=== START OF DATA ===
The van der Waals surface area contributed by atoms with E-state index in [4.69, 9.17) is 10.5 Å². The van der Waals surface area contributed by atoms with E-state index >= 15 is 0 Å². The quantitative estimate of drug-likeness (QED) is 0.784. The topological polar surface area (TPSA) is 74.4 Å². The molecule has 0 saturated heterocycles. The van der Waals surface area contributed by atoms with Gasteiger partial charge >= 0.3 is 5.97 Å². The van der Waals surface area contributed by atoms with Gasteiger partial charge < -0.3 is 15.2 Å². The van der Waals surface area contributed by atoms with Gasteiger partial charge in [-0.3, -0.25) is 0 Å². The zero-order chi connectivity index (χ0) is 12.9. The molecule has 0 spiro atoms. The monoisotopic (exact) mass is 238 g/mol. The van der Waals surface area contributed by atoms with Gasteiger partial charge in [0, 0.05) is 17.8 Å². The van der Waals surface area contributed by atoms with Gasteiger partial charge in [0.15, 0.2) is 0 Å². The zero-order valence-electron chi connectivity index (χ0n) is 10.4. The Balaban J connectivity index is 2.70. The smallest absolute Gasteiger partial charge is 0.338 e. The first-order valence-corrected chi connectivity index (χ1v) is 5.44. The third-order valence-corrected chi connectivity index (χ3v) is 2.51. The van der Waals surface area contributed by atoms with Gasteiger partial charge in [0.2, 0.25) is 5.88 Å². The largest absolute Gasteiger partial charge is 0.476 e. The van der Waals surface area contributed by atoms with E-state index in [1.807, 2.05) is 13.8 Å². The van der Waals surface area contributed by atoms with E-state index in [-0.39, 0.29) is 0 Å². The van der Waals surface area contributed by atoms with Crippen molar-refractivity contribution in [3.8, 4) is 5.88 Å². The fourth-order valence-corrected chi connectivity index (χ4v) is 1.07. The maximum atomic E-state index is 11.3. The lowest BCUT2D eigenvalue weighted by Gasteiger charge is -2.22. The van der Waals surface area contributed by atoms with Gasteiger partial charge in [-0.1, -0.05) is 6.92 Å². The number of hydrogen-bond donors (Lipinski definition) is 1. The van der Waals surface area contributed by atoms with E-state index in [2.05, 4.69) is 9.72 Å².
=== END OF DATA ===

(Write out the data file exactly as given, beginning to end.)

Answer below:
The van der Waals surface area contributed by atoms with E-state index in [4.69, 9.17) is 10.5 Å². The van der Waals surface area contributed by atoms with E-state index >= 15 is 0 Å². The quantitative estimate of drug-likeness (QED) is 0.784. The topological polar surface area (TPSA) is 74.4 Å². The molecule has 0 saturated heterocycles. The van der Waals surface area contributed by atoms with Gasteiger partial charge >= 0.3 is 5.97 Å². The van der Waals surface area contributed by atoms with Gasteiger partial charge < -0.3 is 15.2 Å². The van der Waals surface area contributed by atoms with Gasteiger partial charge in [-0.3, -0.25) is 0 Å². The zero-order chi connectivity index (χ0) is 12.9. The molecule has 0 spiro atoms. The monoisotopic (exact) mass is 238 g/mol. The van der Waals surface area contributed by atoms with Gasteiger partial charge in [0, 0.05) is 17.8 Å². The van der Waals surface area contributed by atoms with Gasteiger partial charge in [0.15, 0.2) is 0 Å². The zero-order valence-electron chi connectivity index (χ0n) is 10.4. The Balaban J connectivity index is 2.70. The smallest absolute Gasteiger partial charge is 0.338 e. The first-order valence-corrected chi connectivity index (χ1v) is 5.44. The third-order valence-corrected chi connectivity index (χ3v) is 2.51. The van der Waals surface area contributed by atoms with Gasteiger partial charge in [0.2, 0.25) is 5.88 Å². The largest absolute Gasteiger partial charge is 0.476 e. The van der Waals surface area contributed by atoms with E-state index in [1.807, 2.05) is 13.8 Å². The van der Waals surface area contributed by atoms with E-state index in [-0.39, 0.29) is 0 Å². The van der Waals surface area contributed by atoms with Crippen molar-refractivity contribution in [3.8, 4) is 5.88 Å². The fourth-order valence-corrected chi connectivity index (χ4v) is 1.07. The maximum atomic E-state index is 11.3. The lowest BCUT2D eigenvalue weighted by Gasteiger charge is -2.22. The van der Waals surface area contributed by atoms with Gasteiger partial charge in [-0.1, -0.05) is 6.92 Å². The number of hydrogen-bond donors (Lipinski definition) is 1. The van der Waals surface area contributed by atoms with E-state index in [2.05, 4.69) is 9.72 Å².